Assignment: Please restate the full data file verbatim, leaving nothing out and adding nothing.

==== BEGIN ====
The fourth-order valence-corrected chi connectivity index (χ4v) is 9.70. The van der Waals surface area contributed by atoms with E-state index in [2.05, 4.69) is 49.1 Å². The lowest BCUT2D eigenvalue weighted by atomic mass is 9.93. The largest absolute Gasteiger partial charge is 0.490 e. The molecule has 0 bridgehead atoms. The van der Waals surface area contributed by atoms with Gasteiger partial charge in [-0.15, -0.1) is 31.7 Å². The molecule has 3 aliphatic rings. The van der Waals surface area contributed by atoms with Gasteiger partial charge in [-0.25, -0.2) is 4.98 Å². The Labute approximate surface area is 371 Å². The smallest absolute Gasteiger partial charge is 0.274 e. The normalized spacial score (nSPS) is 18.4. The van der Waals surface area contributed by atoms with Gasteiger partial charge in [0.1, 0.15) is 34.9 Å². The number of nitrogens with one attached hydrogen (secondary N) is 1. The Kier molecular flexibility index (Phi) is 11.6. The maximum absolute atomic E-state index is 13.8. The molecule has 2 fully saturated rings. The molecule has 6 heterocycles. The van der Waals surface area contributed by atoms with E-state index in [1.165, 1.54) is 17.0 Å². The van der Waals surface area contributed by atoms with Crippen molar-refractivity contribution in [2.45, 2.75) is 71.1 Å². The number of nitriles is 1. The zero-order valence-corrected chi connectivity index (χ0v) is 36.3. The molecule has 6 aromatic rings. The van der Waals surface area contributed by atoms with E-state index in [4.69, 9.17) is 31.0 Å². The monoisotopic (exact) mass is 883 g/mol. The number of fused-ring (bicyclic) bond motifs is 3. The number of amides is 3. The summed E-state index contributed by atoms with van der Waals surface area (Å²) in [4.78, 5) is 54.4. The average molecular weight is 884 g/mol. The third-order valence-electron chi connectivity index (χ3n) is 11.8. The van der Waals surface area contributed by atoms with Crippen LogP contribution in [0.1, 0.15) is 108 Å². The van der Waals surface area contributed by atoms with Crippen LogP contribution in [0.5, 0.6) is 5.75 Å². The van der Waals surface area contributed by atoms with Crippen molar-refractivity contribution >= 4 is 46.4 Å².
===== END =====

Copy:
The fourth-order valence-corrected chi connectivity index (χ4v) is 9.70. The van der Waals surface area contributed by atoms with E-state index in [2.05, 4.69) is 49.1 Å². The lowest BCUT2D eigenvalue weighted by atomic mass is 9.93. The largest absolute Gasteiger partial charge is 0.490 e. The molecule has 0 bridgehead atoms. The van der Waals surface area contributed by atoms with Gasteiger partial charge in [-0.15, -0.1) is 31.7 Å². The molecule has 3 aliphatic rings. The van der Waals surface area contributed by atoms with Gasteiger partial charge in [-0.25, -0.2) is 4.98 Å². The Labute approximate surface area is 371 Å². The smallest absolute Gasteiger partial charge is 0.274 e. The normalized spacial score (nSPS) is 18.4. The van der Waals surface area contributed by atoms with Gasteiger partial charge in [0.1, 0.15) is 34.9 Å². The number of nitrogens with one attached hydrogen (secondary N) is 1. The Kier molecular flexibility index (Phi) is 11.6. The maximum absolute atomic E-state index is 13.8. The molecule has 2 fully saturated rings. The molecule has 6 heterocycles. The van der Waals surface area contributed by atoms with E-state index in [1.165, 1.54) is 17.0 Å². The van der Waals surface area contributed by atoms with Crippen molar-refractivity contribution in [2.45, 2.75) is 71.1 Å². The number of nitriles is 1. The zero-order valence-corrected chi connectivity index (χ0v) is 36.3. The molecule has 6 aromatic rings. The van der Waals surface area contributed by atoms with E-state index in [4.69, 9.17) is 31.0 Å². The monoisotopic (exact) mass is 883 g/mol. The number of fused-ring (bicyclic) bond motifs is 3. The number of amides is 3. The summed E-state index contributed by atoms with van der Waals surface area (Å²) in [4.78, 5) is 54.4. The average molecular weight is 884 g/mol. The third-order valence-electron chi connectivity index (χ3n) is 11.8. The van der Waals surface area contributed by atoms with Crippen LogP contribution in [0.1, 0.15) is 108 Å². The van der Waals surface area contributed by atoms with Crippen LogP contribution in [0.5, 0.6) is 5.75 Å². The van der Waals surface area contributed by atoms with Crippen molar-refractivity contribution >= 4 is 46.4 Å².